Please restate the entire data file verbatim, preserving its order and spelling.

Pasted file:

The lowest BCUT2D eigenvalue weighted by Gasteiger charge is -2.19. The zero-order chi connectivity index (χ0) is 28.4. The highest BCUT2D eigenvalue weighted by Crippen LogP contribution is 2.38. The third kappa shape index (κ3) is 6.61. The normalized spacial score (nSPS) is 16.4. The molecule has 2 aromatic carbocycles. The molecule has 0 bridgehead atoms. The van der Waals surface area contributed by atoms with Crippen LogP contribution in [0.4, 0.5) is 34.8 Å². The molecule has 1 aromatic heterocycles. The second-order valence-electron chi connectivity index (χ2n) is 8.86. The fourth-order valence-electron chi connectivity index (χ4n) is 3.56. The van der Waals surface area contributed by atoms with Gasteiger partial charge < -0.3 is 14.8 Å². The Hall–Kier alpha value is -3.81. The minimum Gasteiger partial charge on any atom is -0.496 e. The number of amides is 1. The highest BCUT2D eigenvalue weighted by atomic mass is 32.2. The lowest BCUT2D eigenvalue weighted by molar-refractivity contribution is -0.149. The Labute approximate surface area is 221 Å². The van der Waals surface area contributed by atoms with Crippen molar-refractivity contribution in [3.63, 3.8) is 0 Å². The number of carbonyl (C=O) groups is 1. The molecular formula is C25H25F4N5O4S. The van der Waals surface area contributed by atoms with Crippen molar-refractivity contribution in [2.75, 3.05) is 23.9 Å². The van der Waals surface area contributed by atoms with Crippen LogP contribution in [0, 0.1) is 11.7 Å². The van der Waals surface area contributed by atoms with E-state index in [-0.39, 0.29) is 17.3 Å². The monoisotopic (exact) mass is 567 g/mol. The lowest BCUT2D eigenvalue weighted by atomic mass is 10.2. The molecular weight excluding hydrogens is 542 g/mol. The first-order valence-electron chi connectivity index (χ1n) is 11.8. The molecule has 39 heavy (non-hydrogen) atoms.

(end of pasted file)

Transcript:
The lowest BCUT2D eigenvalue weighted by Gasteiger charge is -2.19. The zero-order chi connectivity index (χ0) is 28.4. The highest BCUT2D eigenvalue weighted by Crippen LogP contribution is 2.38. The third kappa shape index (κ3) is 6.61. The normalized spacial score (nSPS) is 16.4. The molecule has 2 aromatic carbocycles. The molecule has 0 bridgehead atoms. The van der Waals surface area contributed by atoms with Crippen LogP contribution in [0.4, 0.5) is 34.8 Å². The molecule has 1 aromatic heterocycles. The second-order valence-electron chi connectivity index (χ2n) is 8.86. The fourth-order valence-electron chi connectivity index (χ4n) is 3.56. The van der Waals surface area contributed by atoms with Gasteiger partial charge < -0.3 is 14.8 Å². The Hall–Kier alpha value is -3.81. The minimum Gasteiger partial charge on any atom is -0.496 e. The number of amides is 1. The highest BCUT2D eigenvalue weighted by atomic mass is 32.2. The lowest BCUT2D eigenvalue weighted by molar-refractivity contribution is -0.149. The Labute approximate surface area is 221 Å². The van der Waals surface area contributed by atoms with Crippen molar-refractivity contribution in [3.63, 3.8) is 0 Å². The number of carbonyl (C=O) groups is 1. The molecular formula is C25H25F4N5O4S. The van der Waals surface area contributed by atoms with Crippen molar-refractivity contribution in [2.75, 3.05) is 23.9 Å². The van der Waals surface area contributed by atoms with Crippen LogP contribution in [0, 0.1) is 11.7 Å². The van der Waals surface area contributed by atoms with E-state index in [-0.39, 0.29) is 17.3 Å². The monoisotopic (exact) mass is 567 g/mol. The lowest BCUT2D eigenvalue weighted by atomic mass is 10.2. The molecular weight excluding hydrogens is 542 g/mol. The first-order valence-electron chi connectivity index (χ1n) is 11.8. The molecule has 39 heavy (non-hydrogen) atoms.